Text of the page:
‘new sobriety’ and its antinomies
was a time when people used to sensibly cut down on their drinking this
time of year to save a few bob without attracting too much attention.
Now their efforts are amplified into the Dry
January campaign, coordinated by Alcohol
Change UK (formerly Alcohol Concern).
feeding into it this time around is the gathering movement dubbed the
‘new sobriety’, perhaps best exemplified here by Club
Soda, an organisation promoting
this generates much chatter on social media and some serious discussion
of the phenomenon, not all of it positive.
instance, landing in my inbox with a sickening thud has come a post for
Points, the Alcohol & Drugs History Society blog, that lambasts
‘the sober curious movement’ under the heading ‘Self-Help
Isn’t The Solution; It’s The Problem’.
I shouldn’t complain about it too much as it’s given me a rare
opportunity to use the word ‘lambast’, but the polemic, by a PhD
student from Illinois called Brooks Hudson (it’s happening both sides
of the Atlantic) is a peculiarly wild lambast, caricaturing mindful
drinkers as “media-types who share similar well-to-do backgrounds and
sensibilities” who are seeking solutions for problems they don’t
as Hudson seems to concede in his final paragraphs, when he’s calmed
down a bit, the sober curious are not uniformly awful people.
Dr Emily Nicholls, like me a member of the Drinking Studies Network (DSN),
who are all perfectly lovely people, of course. She’s recently
written about how ‘positive
sobriety’ has helped her personally change her relationship with
alcohol by breaking the stigma attached to not-drinking and the
consequent implication you’ve got a problem.
though, the fascinating academic research Nicholls is carrying out among
women pursuing a sober lifestyle gives her an academic objectivity that
seems more critical.
heard her speak on the subject a couple of times, including last month
at DSN’s excellent mini-conference on Excess, Moderation and Sobriety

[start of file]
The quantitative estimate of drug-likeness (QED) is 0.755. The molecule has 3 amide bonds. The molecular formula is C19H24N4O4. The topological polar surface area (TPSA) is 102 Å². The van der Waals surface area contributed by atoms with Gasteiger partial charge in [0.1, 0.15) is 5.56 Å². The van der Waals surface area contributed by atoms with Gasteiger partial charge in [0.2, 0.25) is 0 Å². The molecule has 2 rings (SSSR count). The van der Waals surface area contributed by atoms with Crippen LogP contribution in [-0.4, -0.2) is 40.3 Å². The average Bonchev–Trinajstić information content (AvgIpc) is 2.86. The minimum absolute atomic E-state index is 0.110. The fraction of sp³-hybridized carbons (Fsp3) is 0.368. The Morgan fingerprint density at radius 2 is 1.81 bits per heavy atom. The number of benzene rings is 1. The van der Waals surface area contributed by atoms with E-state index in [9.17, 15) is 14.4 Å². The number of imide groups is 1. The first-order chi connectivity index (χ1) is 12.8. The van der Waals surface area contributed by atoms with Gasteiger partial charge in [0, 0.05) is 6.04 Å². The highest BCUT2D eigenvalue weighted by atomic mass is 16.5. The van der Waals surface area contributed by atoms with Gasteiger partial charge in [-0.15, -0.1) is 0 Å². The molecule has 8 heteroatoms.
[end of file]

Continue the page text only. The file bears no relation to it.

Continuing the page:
where she located the new sobriety within a specifically neoliberal
construction of identity.
women interviewed by Nicholls look back on their old ‘drinking
selves’ when they were ‘out of control’ and ‘not themselves’,
contrasting this state with their authentic ‘enterprising self’, fit
to succeed in a society where the emphasis is on the individual as a
conscious, rational actor.
position is that this individualised approach might be helpful to some,
but it distracts from the underlying systemic problems, suchinadequate
healthcare and substance misuse services.
right to be angry about this. In Britain over recent decades serious
damage has been done to the health service by cuts and privatisation as
neoliberalism has prised open the welfare state in the relentless hunt
for private profit.
that is an ideology that shifts responsibility for their well-being onto
individuals and their lifestyle decisions. Mindfulness is an aspect of
it is, arguably, a relatively benign aspect that, as Nicholls suggests,
opens up a space to think about drinking without polarising the question
into ‘alcoholic or not’, and is presenting an interesting challenge
to the bankrupt paradigm by which most people understand drink problems.
it’s contradictory, and contradictions we should always embrace since
there is no progress without them.
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